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Opened 7 years ago

Closed 7 years ago

Last modified 7 years ago

#3103 closed enhancement (wontfix)

[patch]: Remove restriction on string name for relationship fields.

Reported by: Eric Van Dewoestine <ervandew@…> Owned by: adrian
Component: Database layer (models, ORM) Version: master
Severity: normal Keywords:
Cc: Triage Stage: Unreviewed
Has patch: yes Needs documentation: no
Needs tests: no Patch needs improvement: no
Easy pickings: UI/UX:

Description

Patch based on development version 4051.

As described in the many-to-one relationships doc http://www.djangoproject.com/documentation/model_api/#many-to-one-relationships, django currently has the following restriction:

If you need to create a relationship on a model that has not yet been defined,
you can use the name of the model, rather than the model object itself:

...

Note, however, that you can only use strings to refer to models in the same
models.py file -- you cannot use a string to reference a model in a different
application, or to reference a model that has been imported from elsewhere.

The attached patch removes this restriction allowing one to do something like:

class Car(models.Model):
    manufacturer = models.ForeignKey('mysite.myotherapp.models.Manufacturer')

Attachments (1)

related.py.diff (423 bytes) - added by Eric Van Dewoestine <ervandew@…> 7 years ago.

Download all attachments as: .zip

Change History (4)

Changed 7 years ago by Eric Van Dewoestine <ervandew@…>

comment:1 Changed 7 years ago by Eric Van Dewoestine <ervandew@…>

note: patch is for file django/db/models/fields/related.py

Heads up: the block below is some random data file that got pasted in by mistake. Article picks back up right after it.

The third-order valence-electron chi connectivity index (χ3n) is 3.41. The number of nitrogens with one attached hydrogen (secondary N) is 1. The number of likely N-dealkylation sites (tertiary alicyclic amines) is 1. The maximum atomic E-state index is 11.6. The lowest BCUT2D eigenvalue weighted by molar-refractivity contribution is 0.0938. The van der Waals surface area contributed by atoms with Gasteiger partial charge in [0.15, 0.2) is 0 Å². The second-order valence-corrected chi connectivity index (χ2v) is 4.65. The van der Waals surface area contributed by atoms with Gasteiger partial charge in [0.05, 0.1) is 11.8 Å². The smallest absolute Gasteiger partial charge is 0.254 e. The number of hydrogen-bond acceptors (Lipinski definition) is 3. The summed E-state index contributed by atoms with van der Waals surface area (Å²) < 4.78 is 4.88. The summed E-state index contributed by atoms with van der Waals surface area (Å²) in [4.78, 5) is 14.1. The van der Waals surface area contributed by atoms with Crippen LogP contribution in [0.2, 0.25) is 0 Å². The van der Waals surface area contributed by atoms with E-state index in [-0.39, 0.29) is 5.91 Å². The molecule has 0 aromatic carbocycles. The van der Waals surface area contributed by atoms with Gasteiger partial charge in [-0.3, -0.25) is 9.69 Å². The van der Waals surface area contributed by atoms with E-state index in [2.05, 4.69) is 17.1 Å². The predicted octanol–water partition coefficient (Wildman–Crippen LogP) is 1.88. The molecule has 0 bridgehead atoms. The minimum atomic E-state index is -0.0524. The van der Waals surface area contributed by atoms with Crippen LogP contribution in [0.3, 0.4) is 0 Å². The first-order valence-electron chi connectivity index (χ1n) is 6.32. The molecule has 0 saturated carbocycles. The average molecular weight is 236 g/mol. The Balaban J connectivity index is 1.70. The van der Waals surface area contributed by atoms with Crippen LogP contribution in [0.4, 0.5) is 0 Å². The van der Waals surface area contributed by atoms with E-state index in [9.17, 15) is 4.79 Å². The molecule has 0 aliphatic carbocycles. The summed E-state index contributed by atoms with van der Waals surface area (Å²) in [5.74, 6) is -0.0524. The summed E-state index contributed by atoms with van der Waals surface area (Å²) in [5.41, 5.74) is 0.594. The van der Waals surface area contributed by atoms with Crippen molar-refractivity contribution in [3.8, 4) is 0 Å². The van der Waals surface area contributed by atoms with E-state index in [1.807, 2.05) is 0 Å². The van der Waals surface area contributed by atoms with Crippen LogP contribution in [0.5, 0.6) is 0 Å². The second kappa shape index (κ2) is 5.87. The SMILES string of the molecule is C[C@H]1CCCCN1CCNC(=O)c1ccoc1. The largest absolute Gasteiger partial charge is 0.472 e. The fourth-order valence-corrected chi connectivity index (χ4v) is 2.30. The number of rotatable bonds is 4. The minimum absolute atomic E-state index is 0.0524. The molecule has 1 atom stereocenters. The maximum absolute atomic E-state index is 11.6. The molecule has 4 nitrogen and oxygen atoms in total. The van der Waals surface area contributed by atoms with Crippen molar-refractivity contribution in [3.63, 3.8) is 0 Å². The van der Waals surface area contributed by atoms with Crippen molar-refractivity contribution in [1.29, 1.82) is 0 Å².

comment:2 Changed 7 years ago by russellm

  • Resolution set to wontfix
  • Status changed from new to closed

The restriction on forward declared models is by design.

Forward declarations of a model in the same applicaiton is required because there might be circular dependencies between models. However, applications themselves should be self contained. Any dependencies on other applications should be relatively simple 'prerequisites' - for example, assuming that contrib.auth is installed.

If you have two applications that are co-dependent, it's a pretty good indication that you actually have 1 application, not two, and the two applications should be merged.

comment:3 Changed 7 years ago by Eric Van Dewoestine <ervandew@…>

I am actually using this patch in relation to another patch I made (which I have not submitted).

The dependent patch adds an alternative to the contrib.auth.User.get_profile that instead conditionaly adds a direct relationship to a settings defined profile model. This allows for running database queries across the auth user table onto the now joined profile:

Poll.objects.filter(userprofilemyfield='my value')

If the rejection of this patch is based solely on assumed 'best practices', should the django code be dictating this? Or does the added flexibilty for users out weight that?

I understand if you still don't want to apply the patch, but I don't see any inherent downside.

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